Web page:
Air quality in schools: Ecolo urges Government to act

Air quality in schools: Ecolo urges Government to act

The opposition Ecologist party, Ecolo, in the Wallonia – Brussels Federation on Wednesday called on the Federal Government to take action following the publication by Greenpeace of a study on air-pollution levels in and around schools. While welcoming the AD’Air pilot project launched last year by the Minister of Education and Wallonia’s Environment Minister, Ecolo described the measure as insufficient.

“Once it’s a question of their health, all children and their teachers must be protected in the same way and with a maximum of precautions. If it’s indispensable to have harmonized data on the subject, as the Higher Council of Health has just recognized, it’s more than time to act!” commented Barbara Trachte, head of the Ecolo group in the Wallonia-Brussels Federation’s Parliament.

“Enough of pilot experiments; and limiting oneself to recommending regular airing out, as the Walloon Minister did then, is very insufficient,” Trachte said. “Especially when we learn from the Greenpeace study that the air quality outside the schools is worrying or poor in 61% of cases.”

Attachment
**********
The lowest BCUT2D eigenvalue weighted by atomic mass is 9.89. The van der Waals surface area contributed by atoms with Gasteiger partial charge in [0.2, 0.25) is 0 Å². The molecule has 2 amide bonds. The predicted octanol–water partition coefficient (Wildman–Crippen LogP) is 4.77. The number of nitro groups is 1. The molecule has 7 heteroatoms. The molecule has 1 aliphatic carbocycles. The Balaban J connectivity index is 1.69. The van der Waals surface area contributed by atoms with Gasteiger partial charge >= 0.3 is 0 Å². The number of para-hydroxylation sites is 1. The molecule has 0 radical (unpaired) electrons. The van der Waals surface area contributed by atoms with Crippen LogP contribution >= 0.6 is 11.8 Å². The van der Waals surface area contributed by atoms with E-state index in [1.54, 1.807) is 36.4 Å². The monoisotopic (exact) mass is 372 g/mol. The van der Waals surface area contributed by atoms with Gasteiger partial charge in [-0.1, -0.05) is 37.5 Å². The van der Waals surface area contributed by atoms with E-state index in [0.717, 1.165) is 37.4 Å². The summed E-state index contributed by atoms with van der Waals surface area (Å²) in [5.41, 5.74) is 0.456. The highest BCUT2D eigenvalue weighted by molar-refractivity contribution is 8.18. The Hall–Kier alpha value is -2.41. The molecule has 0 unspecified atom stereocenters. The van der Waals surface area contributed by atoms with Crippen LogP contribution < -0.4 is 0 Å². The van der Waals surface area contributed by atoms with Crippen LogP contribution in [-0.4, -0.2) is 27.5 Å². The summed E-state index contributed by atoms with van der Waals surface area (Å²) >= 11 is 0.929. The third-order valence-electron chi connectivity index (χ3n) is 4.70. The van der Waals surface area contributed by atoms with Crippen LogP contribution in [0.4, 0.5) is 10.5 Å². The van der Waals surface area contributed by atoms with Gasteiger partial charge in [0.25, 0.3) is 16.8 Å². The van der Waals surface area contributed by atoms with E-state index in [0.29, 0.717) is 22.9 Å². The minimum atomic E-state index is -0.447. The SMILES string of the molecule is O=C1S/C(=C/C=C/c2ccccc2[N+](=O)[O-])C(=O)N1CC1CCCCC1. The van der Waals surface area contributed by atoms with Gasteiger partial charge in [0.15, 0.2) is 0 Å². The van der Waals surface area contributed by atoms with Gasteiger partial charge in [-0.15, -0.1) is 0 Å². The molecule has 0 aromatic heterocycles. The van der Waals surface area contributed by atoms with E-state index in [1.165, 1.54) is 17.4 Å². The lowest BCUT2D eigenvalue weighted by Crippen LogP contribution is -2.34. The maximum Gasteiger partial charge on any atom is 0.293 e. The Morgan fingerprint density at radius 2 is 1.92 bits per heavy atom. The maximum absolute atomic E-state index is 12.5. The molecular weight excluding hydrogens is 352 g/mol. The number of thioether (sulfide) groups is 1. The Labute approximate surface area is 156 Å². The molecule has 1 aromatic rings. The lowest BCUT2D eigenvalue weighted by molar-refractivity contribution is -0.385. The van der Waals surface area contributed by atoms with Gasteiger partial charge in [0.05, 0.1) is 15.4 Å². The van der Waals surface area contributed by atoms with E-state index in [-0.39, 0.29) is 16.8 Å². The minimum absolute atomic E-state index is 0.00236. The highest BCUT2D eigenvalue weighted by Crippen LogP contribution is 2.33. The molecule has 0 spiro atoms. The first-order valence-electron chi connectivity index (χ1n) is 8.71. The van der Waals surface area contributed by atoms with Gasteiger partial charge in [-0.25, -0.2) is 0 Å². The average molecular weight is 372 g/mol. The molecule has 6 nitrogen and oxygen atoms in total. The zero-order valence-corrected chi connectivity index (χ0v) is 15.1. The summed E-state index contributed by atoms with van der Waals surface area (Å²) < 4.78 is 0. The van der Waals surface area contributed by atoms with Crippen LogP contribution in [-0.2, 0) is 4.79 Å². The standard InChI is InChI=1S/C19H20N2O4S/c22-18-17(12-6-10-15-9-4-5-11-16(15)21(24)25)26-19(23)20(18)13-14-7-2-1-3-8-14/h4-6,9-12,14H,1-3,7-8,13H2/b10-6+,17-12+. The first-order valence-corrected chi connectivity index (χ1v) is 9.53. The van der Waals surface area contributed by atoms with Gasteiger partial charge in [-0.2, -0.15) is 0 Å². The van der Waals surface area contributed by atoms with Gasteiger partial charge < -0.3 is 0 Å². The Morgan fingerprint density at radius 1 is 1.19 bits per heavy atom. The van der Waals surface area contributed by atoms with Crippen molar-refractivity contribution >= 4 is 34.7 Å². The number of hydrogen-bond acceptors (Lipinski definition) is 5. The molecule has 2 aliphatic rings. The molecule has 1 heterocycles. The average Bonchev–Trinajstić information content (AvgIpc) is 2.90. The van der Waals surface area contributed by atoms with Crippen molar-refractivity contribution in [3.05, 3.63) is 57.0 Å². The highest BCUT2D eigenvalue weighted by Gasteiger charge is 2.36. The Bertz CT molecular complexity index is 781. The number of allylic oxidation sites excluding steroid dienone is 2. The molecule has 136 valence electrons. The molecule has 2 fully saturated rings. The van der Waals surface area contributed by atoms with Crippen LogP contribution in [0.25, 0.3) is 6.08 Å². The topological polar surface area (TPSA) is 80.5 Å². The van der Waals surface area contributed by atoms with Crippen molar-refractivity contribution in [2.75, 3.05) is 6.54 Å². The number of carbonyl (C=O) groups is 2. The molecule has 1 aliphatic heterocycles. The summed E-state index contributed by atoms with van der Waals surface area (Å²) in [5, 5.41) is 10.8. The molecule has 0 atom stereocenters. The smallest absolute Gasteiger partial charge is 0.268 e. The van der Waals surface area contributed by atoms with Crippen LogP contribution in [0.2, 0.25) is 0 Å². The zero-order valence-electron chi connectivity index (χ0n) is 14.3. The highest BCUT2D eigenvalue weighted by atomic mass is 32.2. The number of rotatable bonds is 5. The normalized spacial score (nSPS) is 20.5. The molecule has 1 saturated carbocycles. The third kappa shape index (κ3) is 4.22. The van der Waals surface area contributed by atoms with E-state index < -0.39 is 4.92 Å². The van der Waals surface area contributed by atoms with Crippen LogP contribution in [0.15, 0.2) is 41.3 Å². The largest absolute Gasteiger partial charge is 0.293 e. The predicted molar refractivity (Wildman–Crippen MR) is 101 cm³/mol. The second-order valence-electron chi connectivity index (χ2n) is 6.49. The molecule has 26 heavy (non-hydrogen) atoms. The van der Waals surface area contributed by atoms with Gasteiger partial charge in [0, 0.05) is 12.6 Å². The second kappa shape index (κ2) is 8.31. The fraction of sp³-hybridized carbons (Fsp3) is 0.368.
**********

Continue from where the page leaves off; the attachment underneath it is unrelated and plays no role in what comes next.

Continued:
Ecolo recalled that the Greenpeace study was not the first warning about the poor air quality in schools.

"A 2008 study conducted in 72 schools in the province of Luxemburg showed that, at lunch time, for example, more than 2,000 ppm of CO2, twice the maximum threshold recommended by the WHO, was detected in the air in 79 to 99% of classes,” the parliamentarian noted. “More recent tests have shown that having 25 students in the same room for four hours, with the windows open for 15 minutes after two hours, causes the ppm level to increase to 4,800. What more is needed for concrete measures to be taken?”

For Ecolo, it is indispensable to set strict standards focussing mainly on the health of children and teachers, and to make health a central precondition in the renovation of buildings or new constructions. Another imperative, the Ecologists say, is rethinking mobility which, today, is too focused on cars.

The Brussels Times

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